|Member of the U.S. House of Representatives|
from New York's 17th district
January 3, 2021 – January 3, 2023
|Preceded by||Nita Lowey|
|Succeeded by||Mike Lawler|
|Born||May 18, 1987|
Nyack, New York, U.S.
|Education||Stanford University (BA)|
Harvard University (JD)
Mondaire L. Jones (born May 18, 1987) is an American lawyer and politician who was the U.S. representative for New York's 17th congressional district from 2021 to 2023. The district includes most of central and northwestern Westchester County and all of Rockland County. A member of the Democratic Party, he and Ritchie Torres were the first openly gay Black members of Congress.
As a member of Congress, Jones was described as a rising star on the progressive wing of the Democratic Party. After redistricting, he sought reelection in 2022 in New York's 10th district after DCCC chair Sean Patrick Maloney chose to run in Jones's former district, but lost the primary to attorney Dan Goldman.
He was appointed to the United States Commission on Civil Rights on January 3, 2023.
Jones was born in Nyack, New York, and grew up in Spring Valley, New York, where he was raised by a single mother, who worked multiple jobs to support him, and his grandparents. He graduated from public schools in the East Ramapo Central School District. He earned his bachelor's degree from Stanford University in 2009. After graduating from Stanford, Jones worked in the U.S. Department of Justice during the presidency of Barack Obama. He then earned his Juris Doctor from Harvard Law School in 2013.
After law school, Jones worked as a law clerk for Andrew L. Carter Jr. of the U.S. District Court for the Southern District of New York. He also worked four years for Davis Polk & Wardwell, and one year with the Westchester County Law Department. Jones also provided pro bono legal aid through The Legal Aid Society.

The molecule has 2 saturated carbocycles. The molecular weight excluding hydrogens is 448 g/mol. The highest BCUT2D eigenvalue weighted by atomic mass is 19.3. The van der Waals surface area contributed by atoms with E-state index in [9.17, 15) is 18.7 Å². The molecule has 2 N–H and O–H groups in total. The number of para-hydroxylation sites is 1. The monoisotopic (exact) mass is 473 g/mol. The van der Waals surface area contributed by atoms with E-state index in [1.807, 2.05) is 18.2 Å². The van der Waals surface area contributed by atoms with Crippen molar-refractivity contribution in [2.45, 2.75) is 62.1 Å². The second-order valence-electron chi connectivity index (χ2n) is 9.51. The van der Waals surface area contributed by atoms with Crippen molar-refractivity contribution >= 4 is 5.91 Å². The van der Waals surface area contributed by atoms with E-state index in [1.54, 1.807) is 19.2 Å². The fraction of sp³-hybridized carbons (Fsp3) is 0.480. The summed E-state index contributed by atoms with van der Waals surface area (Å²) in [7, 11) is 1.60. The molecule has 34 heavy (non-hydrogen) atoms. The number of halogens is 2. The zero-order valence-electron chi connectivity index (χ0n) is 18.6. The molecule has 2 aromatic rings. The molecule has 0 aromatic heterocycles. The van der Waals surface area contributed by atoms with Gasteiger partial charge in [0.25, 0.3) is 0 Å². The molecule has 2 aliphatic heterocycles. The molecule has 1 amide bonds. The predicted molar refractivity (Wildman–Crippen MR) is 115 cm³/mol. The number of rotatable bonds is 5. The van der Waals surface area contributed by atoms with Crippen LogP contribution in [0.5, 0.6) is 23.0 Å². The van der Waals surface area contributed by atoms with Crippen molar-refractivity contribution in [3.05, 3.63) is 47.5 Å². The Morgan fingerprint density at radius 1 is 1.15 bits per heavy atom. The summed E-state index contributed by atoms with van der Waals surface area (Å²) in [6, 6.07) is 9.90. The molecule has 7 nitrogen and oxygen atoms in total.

Main article: 2020 United States House of Representatives elections in New York § District 17
Jones announced his candidacy for the Democratic primary to represent the 17th district against 16-term incumbent Nita Lowey. Three months after he entered the race, Lowey announced that she would not seek reelection. Jones advocated Medicare for All, the Green New Deal, and police reform.
In a crowded eight-way Democratic primary—the real contest in this heavily Democratic district—Jones defeated attorney Adam Schleifer, former Deputy Assistant Secretary of Defense Evelyn Farkas, State Senator David Carlucci, and State Assemblyman David Buchwald, among others, winning 42% of the vote. The Associated Press called the race for Jones on July 14, 2020, three weeks after the June 23 primary, the vote tabulation having been delayed because of a large number of absentee ballots due to the COVID-19 pandemic.
In the general election, Jones faced Republican nominee Maureen McArdle Schulman, a former FDNY firefighter, as well as several third-party candidates. The Associated Press called the race for Jones the day after election day. Along with Ritchie Torres from New York's 15th congressional district, Jones is one of the first gay African Americans elected to the United States House of Representatives.
Main article: 2022 United States House of Representatives elections in New York § District 10